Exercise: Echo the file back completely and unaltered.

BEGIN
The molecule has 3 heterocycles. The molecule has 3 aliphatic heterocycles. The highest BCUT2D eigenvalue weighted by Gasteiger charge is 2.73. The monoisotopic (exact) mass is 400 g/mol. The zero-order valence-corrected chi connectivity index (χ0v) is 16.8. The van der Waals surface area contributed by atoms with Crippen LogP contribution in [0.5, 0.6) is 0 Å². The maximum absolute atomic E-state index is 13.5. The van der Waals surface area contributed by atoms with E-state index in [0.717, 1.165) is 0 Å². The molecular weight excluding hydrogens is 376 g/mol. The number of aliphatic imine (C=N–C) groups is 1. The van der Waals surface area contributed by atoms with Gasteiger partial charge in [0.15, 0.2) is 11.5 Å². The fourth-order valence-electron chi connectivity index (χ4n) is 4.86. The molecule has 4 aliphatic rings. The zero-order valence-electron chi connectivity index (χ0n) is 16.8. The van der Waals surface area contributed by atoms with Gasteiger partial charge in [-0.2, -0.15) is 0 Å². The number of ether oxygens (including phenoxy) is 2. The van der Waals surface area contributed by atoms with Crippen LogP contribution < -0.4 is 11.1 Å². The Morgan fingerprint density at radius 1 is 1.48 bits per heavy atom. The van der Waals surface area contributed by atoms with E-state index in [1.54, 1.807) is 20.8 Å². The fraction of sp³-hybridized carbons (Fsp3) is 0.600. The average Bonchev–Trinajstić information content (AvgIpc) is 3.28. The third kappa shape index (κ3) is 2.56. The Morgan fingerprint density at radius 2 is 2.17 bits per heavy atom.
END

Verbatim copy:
The molecule has 3 heterocycles. The molecule has 3 aliphatic heterocycles. The highest BCUT2D eigenvalue weighted by Gasteiger charge is 2.73. The monoisotopic (exact) mass is 400 g/mol. The zero-order valence-corrected chi connectivity index (χ0v) is 16.8. The van der Waals surface area contributed by atoms with Crippen LogP contribution in [0.5, 0.6) is 0 Å². The maximum absolute atomic E-state index is 13.5. The van der Waals surface area contributed by atoms with E-state index in [0.717, 1.165) is 0 Å². The molecular weight excluding hydrogens is 376 g/mol. The number of aliphatic imine (C=N–C) groups is 1. The van der Waals surface area contributed by atoms with Gasteiger partial charge in [0.15, 0.2) is 11.5 Å². The fourth-order valence-electron chi connectivity index (χ4n) is 4.86. The molecule has 4 aliphatic rings. The zero-order valence-electron chi connectivity index (χ0n) is 16.8. The van der Waals surface area contributed by atoms with Gasteiger partial charge in [-0.2, -0.15) is 0 Å². The number of ether oxygens (including phenoxy) is 2. The van der Waals surface area contributed by atoms with Crippen LogP contribution < -0.4 is 11.1 Å². The Morgan fingerprint density at radius 1 is 1.48 bits per heavy atom. The van der Waals surface area contributed by atoms with E-state index in [1.54, 1.807) is 20.8 Å². The fraction of sp³-hybridized carbons (Fsp3) is 0.600. The average Bonchev–Trinajstić information content (AvgIpc) is 3.28. The third kappa shape index (κ3) is 2.56. The Morgan fingerprint density at radius 2 is 2.17 bits per heavy atom.